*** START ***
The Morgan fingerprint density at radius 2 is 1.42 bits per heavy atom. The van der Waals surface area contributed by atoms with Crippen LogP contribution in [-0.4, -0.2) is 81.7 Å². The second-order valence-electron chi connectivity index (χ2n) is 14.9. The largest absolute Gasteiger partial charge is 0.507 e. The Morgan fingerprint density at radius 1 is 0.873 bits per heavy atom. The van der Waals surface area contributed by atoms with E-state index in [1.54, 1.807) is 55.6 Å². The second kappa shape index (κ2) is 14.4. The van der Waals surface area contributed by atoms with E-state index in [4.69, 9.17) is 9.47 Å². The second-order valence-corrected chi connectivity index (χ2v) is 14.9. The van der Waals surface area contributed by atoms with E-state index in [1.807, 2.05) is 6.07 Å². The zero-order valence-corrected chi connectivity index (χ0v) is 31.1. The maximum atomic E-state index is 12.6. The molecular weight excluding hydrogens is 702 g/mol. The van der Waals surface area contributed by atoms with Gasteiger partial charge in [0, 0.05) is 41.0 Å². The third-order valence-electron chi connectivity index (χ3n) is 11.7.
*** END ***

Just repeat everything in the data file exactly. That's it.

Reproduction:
The Morgan fingerprint density at radius 2 is 1.42 bits per heavy atom. The van der Waals surface area contributed by atoms with Crippen LogP contribution in [-0.4, -0.2) is 81.7 Å². The second-order valence-electron chi connectivity index (χ2n) is 14.9. The largest absolute Gasteiger partial charge is 0.507 e. The Morgan fingerprint density at radius 1 is 0.873 bits per heavy atom. The van der Waals surface area contributed by atoms with E-state index in [1.54, 1.807) is 55.6 Å². The second kappa shape index (κ2) is 14.4. The van der Waals surface area contributed by atoms with E-state index in [4.69, 9.17) is 9.47 Å². The second-order valence-corrected chi connectivity index (χ2v) is 14.9. The van der Waals surface area contributed by atoms with E-state index in [1.807, 2.05) is 6.07 Å². The zero-order valence-corrected chi connectivity index (χ0v) is 31.1. The maximum atomic E-state index is 12.6. The molecular weight excluding hydrogens is 702 g/mol. The van der Waals surface area contributed by atoms with Gasteiger partial charge in [0, 0.05) is 41.0 Å². The third-order valence-electron chi connectivity index (χ3n) is 11.7.